And this led to your work for Slate?
Jacob Weisberg wanted someone who had written for television and would know something about how it was made. I wrote one column on Rosie O'Donnell and one on dating shows, and all the posters in The Fray called for my immediate resignation. I thought, "Okay, that's over." Meanwhile, Jake was like, "Bring it on!" Maddeningly, around this time, Harper's called and asked if I would apply for a job there. They couldn't have been more different from Slate and from VH1. It was a little bit chastening, because I had been in this very commercial world.
How did Lewis Lapham feel about you coming from that world?
I think he didn't really know what VH1 was. But he hosted Saturday Night Live once, so he's not a farmer or a homebody. I was watching TV and writing all night and at Harper's all day, and I was really strung out. I also wrote a piece for The New Yorker, and had failed to figure out that that was working for the competition. Essentially, I had to have a reckoning.
When did you leave Harper's?
October. I think I said, "With a heavy heart, I tender my resignation." And he said, "With a heavy heart, I accept." Very formal. It took a little while to adjust to freelancing again, but because of the war, Slate needed some editing, which I'm really happy to do—between Talk and Harper's, I've come to really love it. And I'm finally doing some features, getting over my lazy, critic-y, sit-in-my-house-and-stare-at-the-object-mode. I'm actually asking people questions.
Since the career came from out of the blue, how did you realize you had a knack for both writing and editing?
My confidence as an editor definitely preceded my confidence as a writer. Fact-checking at The New Yorker, you get to propose changes in order to accommodate new facts, and that sounds so small and silly, but sometimes they felt like really interesting puzzles. And at Talk, I did learn slowly about structure, but I've always thought I might want to be a copyeditor or a lexicographer—I've always liked the nuts and bolts part of it. All along, I had written slightly comic asides for Slate or Salon, but I definitely saw myself as a kind of behind-the-scenes person until Jake proposed the column. It was just such a vote of confidence, and I felt that I had to live up to it.
As a TV critic, what do you think of the war coverage?
This is a tough one. I've been a little unaffected by the TV coverage. It may be the steady stream of digital video—the two-box screens, or the very cluttered, text-heavy images. On the 24-hours news networks, I somehow feel like I'm not getting anything. I'm mute on the subject, actually—I haven't written about it yet because I haven't figured out yet what I think about it.
Here's a very yearbook-y question: What are your thoughts for the future?
I really, really like my work right now. If I could continue to do it, and learn how to be a better critic and a better reporter, I'd be very happy. But I think I'd stick with being a critic first.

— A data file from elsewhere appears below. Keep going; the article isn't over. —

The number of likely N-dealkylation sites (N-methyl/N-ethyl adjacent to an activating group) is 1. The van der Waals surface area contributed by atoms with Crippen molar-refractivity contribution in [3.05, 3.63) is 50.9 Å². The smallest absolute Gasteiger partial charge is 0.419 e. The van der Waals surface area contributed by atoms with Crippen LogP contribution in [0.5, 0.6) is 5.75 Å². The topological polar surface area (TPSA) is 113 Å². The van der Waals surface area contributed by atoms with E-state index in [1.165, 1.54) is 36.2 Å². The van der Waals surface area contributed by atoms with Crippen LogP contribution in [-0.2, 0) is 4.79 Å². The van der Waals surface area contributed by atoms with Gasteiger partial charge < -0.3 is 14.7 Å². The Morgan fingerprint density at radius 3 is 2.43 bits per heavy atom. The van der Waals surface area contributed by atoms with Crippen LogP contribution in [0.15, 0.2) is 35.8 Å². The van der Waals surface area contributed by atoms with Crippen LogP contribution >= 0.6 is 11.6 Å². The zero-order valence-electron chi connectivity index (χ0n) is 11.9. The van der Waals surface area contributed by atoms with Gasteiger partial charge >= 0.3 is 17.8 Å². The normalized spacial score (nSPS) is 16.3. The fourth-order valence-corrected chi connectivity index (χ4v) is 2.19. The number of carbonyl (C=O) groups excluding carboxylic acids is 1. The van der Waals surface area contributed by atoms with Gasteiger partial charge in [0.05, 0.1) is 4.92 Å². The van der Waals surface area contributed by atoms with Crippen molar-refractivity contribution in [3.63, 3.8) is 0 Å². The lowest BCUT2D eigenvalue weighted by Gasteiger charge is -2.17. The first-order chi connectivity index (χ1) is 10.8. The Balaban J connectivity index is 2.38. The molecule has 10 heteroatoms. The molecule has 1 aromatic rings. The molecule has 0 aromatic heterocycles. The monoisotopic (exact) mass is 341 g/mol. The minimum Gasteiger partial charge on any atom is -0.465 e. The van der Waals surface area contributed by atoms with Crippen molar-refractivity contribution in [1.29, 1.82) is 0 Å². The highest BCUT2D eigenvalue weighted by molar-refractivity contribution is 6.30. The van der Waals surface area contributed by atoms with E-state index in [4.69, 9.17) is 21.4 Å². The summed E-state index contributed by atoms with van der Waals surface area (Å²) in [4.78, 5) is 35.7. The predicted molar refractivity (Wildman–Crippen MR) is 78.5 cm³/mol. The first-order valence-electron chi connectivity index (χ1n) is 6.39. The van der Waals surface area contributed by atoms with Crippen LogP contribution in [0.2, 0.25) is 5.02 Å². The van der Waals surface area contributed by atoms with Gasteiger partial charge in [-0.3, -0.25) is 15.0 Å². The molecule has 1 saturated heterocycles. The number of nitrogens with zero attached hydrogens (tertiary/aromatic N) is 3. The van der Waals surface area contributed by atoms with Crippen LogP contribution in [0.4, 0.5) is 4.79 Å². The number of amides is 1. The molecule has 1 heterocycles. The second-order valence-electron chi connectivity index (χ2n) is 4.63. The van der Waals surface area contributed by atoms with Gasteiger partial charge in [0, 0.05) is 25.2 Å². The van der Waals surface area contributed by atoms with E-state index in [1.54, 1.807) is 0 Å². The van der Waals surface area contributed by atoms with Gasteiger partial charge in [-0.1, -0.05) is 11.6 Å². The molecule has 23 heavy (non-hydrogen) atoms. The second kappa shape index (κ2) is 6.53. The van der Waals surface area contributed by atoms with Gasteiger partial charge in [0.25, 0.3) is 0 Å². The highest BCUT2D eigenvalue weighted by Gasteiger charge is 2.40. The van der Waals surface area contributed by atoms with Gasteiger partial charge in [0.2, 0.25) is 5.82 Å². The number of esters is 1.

What advice would you give to people who are slaving away at their boring day jobs and want to write or edit?
For writing, I'm a huge believer in the one-sentence emailed pitch to a senior editor. For example, someone once wrote me and said, What about a story on why we should not teach English literature? And I wrote back—I, at least, almost reflexively respond to interesting emails, way more than to mail and faxes. I guess my piece of advice is, never fax anything, because people share fax machines in hallways, and faxes just don't get through to others. On the editing side, I wish that copyediting didn't seem like—and wasn't—a dead end. I've relied on copy editors so many times, so just hanging out with the copy editors and asking them why they're making the decisions they do seems like an important step. Also, flexing your mind on how to come up with story ideas that are new and really suit the publication you're working for.
Do you think that can be learned, or that it's a talent?
I think it can be learned. If you're gutsy enough to ask to just sit in on a high-level meeting with editors, it's really interesting just to see what ideas get knocked down and why and to what things people say, "I've read that before." I think sometimes junior editors or associates will have a string of ideas that are really timely, but they're trying them without understanding the behind-the-scenes part. For instance, maybe they're really interested in some writer, but that writer's been declared persona non grata ten years before they even got there.
Do you think the good junior editors are the ones that start to pick up on the unseen rules?
I think that's a kind of intelligence and wit that you're born with, not taught—a sort of sixth sense about the magazine you're working for. Because magazines are really different, and a story that works one place doesn't work in another place. You can either feel that your sensibility lines up pretty well with the place where you're working, in which case it's what you think is a good idea is also a good idea for the magazine, or you can think, I have good ideas, but they're only good for The New Yorker.
Are there any magazines from the boomtime that you mourn?
Of course—Talk! The exuberance and dynamism that went into making was just indescribable. It was so sad—just like this hyperactive child that nobody wants to be around, but you had to root for it.
Speaking of which, are you looking forward to Tina Brown's show?
Yeah—I have a season pass to it on TiVo. But it was preempted because of the war.
Lizzie Skurnick is a freelance writer living in Baltimore.